And if fashion judgment was up to the masses or even to the trendy blogging rich, surely the virtuosic talent of an Alexander McQueen (who was the recent subject of a Met exhibit) would never had made it past his first boundary-pushing show. The typical refrain–who on earth would ever wear that?? It costs how much??– from the uninitiated usually leads to snappish retorts from those of us who pride ourselves on knowing how to read a fashion show and why that absolutely unwearable avant-garde sculpture dress matters. If fashion was only driven by the homespun conservatism of “everyday” women or the undiscerning tastes of brand bloggers, the world of textile and craft would perhaps come to sudden and crashing end.
Regardless of whether or not one believes that the world of high fashion is ultimately defensible, (I am likewise reticent to leave fashion to those who only pound their fists on the table of politics), we do need critics. Where other eyes see ugly colors, dated styles, and ridiculous excess, those “visual and cultural arbiters of style” have trained instincts for the new and the different, the old and the tired. Those vetted eyes deserve sincere recognition for seeing what others don’t. After all, when Amazon reviewers declare that a literary masterpiece is “boring,” we know better than to believe them. Critics are also stalwart, brave characters. They are often the only ones with the guts to tell an iconic designer that their designs fell seriously short while the rest of us are just trying to capture a shaky camera phone picture of a fashion legend.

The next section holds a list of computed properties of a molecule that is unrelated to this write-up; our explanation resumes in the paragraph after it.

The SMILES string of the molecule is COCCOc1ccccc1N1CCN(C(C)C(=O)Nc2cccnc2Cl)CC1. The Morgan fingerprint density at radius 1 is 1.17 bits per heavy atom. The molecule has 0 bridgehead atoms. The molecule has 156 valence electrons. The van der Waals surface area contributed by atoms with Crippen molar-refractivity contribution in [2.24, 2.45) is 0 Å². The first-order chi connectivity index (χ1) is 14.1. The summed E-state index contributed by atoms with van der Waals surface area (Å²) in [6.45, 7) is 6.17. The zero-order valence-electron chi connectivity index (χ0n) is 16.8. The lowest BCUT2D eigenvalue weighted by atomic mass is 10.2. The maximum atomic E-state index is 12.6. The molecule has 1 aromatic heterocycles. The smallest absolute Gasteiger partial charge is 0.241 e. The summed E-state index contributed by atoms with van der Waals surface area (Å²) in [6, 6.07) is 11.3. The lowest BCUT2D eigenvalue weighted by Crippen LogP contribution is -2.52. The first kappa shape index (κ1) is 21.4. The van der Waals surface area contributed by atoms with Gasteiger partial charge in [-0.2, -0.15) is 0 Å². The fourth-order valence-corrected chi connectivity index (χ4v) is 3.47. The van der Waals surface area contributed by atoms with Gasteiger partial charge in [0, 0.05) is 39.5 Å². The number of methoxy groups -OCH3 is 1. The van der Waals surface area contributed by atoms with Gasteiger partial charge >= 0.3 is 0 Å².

Fashion blogging is not as far from deserving that recognition as Menkes thinks. Those who start blogs–myself included–start them out of the knowledge, often granted by others, that their sense of style is worth displaying. We’ve honed our eyes, tastes and instincts on our own bodies and closets, mistakes and all, and while we may not possess an encyclopedic knowledge of the history of French couture, we do know something about what looks good. Perhaps no one deserves to be famous for something so idiosyncratic and personal, but if style is more than what one wears in the morning, if it is about creation, interpretation and above all, dedication, then the fashion blog can be (and deserves to be) at the front lines of fashion, even if it means high fashion might be on the road to becoming very unfashionably democratic.
So…to blog or not to blog? If there’s one thing to take away from Menkes’s criticism, it’s that fashion blogging needs to evolve or at least get back something of its original spirit: a passion for cloth. This Is Six believes that we need something between the stern high-browed fashion critic and the branding that defines the modern style blog. This Is Six hopes to hit that fine balance–between good fashion writing and creative personal style– and it takes Menkes’s point to be an important one: high-definition photographs and perfect outfits, fashion show invites and free clothes, do not a critic make.
photo credit: Michael Kors ss14-10 via photopin (license) photo credit: Alexander Wang FW10 via photopin (license) photo credit: Alexander McQueen Spring/Summer 2001 via photopin (license) photo credit: Alexander McQueen Spring/Summer 2001 via photopin (license)